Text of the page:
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Lethal intoxication with hydrofluoric acid
Critical Care volume 9, Article number: P407 (2005)
Intoxication with hydrofluoric acid is a very rare but mostly lethal clinical condition. It is mainly caused by dermal exposure, with ingestion extremely rare. Hydrofluoric acid is one of the strongest acids known that has a strong lipophilic ability. Ingestions of more than 20 mg/kg body weight are considered a lethal dose. Even after dermal exposure, the fatal prognosis is caused by severe electrolyte disturbances, especially hypocalcemia.
We report on a 50-year-old female with endogenous depression who swallowed approximately 30 ml hexafluorosilicate (hydrofluoric acid) during a night-time attempt to commit suicide. In the early morning, the woman was found somnolent in a condition of circulatory shock. She complained of severe abdominal pain. She had to be intubated by the emergency doctor and was admitted to the hospital. Physical examination of the mechanically ventilated patient only revealed conjunctival irritation. Laboratory investigations showed severe electrolyte disturbances (hypokalemia, hypocalcemia, hypophosphatemia decreased magnesium levels) as well as severe metabolic acidosis. Within the next few hours, disseminated intravascular coagulation and hyopalbuminemia developed. Serum fluoride levels were 0.099 mmol/l or 1.98 mg/l (normal values 0.0005–0.02 mmol/l or 0.1–0.4 mg/l). Urine fluoride levels were 1.94 mg/l (normal values <1.0 mg/l). Gastroscopy showed necrotic gastric mucosa without signs of bleeding. Topical instillation of calcium was not performed due to the long time interval from burn to treatment but intravenous calciumgluconate was substituted immediately.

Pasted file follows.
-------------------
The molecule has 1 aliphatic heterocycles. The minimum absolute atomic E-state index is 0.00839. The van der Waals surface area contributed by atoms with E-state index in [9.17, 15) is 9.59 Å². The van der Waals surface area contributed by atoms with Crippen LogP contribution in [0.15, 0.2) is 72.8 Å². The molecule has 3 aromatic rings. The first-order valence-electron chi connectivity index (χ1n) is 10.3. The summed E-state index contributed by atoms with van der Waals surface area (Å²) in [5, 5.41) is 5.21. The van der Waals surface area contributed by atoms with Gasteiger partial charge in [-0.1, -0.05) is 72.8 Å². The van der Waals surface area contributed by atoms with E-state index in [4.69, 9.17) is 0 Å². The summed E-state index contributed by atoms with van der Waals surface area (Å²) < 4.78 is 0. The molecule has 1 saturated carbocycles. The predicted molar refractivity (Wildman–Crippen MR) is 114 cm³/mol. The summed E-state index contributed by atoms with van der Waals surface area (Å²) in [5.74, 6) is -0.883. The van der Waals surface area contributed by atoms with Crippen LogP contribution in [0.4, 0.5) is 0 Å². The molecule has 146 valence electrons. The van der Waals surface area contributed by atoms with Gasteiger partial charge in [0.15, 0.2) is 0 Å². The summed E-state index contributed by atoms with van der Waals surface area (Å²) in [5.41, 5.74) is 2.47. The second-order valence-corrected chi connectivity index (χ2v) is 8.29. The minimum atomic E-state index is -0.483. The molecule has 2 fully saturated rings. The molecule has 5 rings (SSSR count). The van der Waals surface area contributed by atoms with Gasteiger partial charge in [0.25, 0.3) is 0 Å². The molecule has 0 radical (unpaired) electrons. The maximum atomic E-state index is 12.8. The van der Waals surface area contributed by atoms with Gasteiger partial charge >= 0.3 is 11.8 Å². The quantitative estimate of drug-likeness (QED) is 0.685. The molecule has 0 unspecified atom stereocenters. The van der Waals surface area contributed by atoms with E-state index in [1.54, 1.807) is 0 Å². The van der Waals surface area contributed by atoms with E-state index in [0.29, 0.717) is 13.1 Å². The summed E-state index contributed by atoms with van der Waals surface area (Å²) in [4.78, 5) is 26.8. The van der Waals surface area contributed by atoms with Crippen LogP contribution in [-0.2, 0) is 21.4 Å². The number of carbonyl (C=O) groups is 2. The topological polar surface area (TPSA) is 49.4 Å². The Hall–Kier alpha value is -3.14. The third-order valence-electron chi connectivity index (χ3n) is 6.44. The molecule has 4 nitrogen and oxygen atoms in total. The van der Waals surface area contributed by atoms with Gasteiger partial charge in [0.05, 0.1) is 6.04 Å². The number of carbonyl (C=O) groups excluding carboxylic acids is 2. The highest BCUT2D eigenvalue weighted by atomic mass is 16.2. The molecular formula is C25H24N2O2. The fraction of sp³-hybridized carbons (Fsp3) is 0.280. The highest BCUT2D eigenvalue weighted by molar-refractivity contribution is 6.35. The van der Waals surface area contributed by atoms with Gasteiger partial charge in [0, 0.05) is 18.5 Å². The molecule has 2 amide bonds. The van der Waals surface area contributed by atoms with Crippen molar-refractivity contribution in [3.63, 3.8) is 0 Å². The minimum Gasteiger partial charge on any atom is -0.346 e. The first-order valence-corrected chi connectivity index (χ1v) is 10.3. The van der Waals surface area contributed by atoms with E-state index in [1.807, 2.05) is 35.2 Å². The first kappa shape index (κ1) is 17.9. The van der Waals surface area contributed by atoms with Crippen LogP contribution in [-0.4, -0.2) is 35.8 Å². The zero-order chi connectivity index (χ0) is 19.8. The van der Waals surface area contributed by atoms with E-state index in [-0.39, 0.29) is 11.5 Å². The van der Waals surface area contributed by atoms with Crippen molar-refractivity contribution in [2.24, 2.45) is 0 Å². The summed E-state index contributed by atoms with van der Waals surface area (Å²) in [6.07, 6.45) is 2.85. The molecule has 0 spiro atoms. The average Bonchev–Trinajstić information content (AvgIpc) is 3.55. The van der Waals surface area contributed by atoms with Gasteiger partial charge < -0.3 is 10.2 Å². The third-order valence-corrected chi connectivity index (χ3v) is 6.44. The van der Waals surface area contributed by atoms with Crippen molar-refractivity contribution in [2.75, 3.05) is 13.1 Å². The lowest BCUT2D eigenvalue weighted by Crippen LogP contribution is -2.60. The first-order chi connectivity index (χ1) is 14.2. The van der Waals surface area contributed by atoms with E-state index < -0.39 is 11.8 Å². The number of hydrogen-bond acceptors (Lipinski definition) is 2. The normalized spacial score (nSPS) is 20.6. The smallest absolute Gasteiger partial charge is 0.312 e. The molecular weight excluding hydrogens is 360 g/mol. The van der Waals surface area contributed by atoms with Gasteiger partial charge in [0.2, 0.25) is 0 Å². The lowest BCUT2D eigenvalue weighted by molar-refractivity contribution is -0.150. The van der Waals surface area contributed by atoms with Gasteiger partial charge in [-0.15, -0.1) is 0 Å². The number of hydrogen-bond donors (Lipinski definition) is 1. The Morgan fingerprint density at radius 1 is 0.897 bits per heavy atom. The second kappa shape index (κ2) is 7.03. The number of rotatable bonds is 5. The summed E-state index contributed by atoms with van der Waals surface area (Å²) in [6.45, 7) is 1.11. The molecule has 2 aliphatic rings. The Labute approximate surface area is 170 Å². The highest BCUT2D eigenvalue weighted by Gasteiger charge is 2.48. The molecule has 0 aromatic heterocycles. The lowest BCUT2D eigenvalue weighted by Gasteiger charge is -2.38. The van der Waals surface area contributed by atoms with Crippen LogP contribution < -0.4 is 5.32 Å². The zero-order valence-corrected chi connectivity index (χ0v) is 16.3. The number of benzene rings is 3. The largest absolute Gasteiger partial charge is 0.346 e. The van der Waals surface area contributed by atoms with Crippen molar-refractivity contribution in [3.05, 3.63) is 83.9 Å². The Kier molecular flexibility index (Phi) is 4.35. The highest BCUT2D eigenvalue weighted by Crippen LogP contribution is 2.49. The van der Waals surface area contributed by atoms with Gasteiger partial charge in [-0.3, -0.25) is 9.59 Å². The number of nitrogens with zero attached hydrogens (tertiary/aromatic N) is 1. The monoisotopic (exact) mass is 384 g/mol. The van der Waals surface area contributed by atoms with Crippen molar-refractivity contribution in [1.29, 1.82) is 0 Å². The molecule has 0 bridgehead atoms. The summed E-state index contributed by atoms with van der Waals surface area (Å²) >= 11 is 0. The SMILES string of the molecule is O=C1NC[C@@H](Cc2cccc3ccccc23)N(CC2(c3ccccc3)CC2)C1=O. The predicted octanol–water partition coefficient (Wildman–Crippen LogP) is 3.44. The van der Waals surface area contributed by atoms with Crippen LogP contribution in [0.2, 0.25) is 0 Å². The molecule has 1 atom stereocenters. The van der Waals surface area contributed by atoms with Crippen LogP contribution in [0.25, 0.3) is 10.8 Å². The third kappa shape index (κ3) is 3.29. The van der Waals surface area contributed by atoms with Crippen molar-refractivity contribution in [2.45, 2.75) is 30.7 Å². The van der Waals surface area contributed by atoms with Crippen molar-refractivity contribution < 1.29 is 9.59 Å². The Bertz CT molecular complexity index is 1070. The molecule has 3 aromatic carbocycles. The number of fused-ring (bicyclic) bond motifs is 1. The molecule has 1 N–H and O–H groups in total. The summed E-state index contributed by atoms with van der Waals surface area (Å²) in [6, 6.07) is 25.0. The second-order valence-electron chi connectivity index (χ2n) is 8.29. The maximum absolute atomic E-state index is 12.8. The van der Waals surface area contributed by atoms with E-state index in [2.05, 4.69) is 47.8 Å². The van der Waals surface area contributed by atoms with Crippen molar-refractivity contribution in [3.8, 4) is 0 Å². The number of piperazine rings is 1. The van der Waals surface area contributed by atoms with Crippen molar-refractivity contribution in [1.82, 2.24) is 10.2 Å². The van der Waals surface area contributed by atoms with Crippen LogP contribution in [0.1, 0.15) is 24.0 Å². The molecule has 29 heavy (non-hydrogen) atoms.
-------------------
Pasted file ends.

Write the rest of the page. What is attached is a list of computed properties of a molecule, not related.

Despite fluid resuscitation, correction of the electrolyte abnormalities, stabilisation of coagulation and substitution of albumin, the clinical condition worsened. The patient had to be defibrillated due to ventricular fibrillation about 30 times. Later on, these episodes of ventricular fibrillation were becoming less responsive to defibrillation although the electrolyte threshold had already been corrected. After 12 hours, the patient died under cardiopulmonary resuscitation.
On autopsy, severe burns were found in the esophageal and gastric mucosa, hyperemic lesions were seen in the renal tubular system as well as necrotic lesions in the cardiac musculature. Besides the poor prognosis of a fluoride intoxication in this dosis, the long time interval until treatment could be started seems to be the main reason for the fatal outcome of this case.
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Marx, C., Trautmann, S., Halank, M. et al. Lethal intoxication with hydrofluoric acid. Crit Care 9, P407 (2005). https://doi.org/10.1186/cc3470
- Hydrofluoric Acid
- Disseminate Intravascular Coagulation
- Fluoride Level
- Dermal Exposure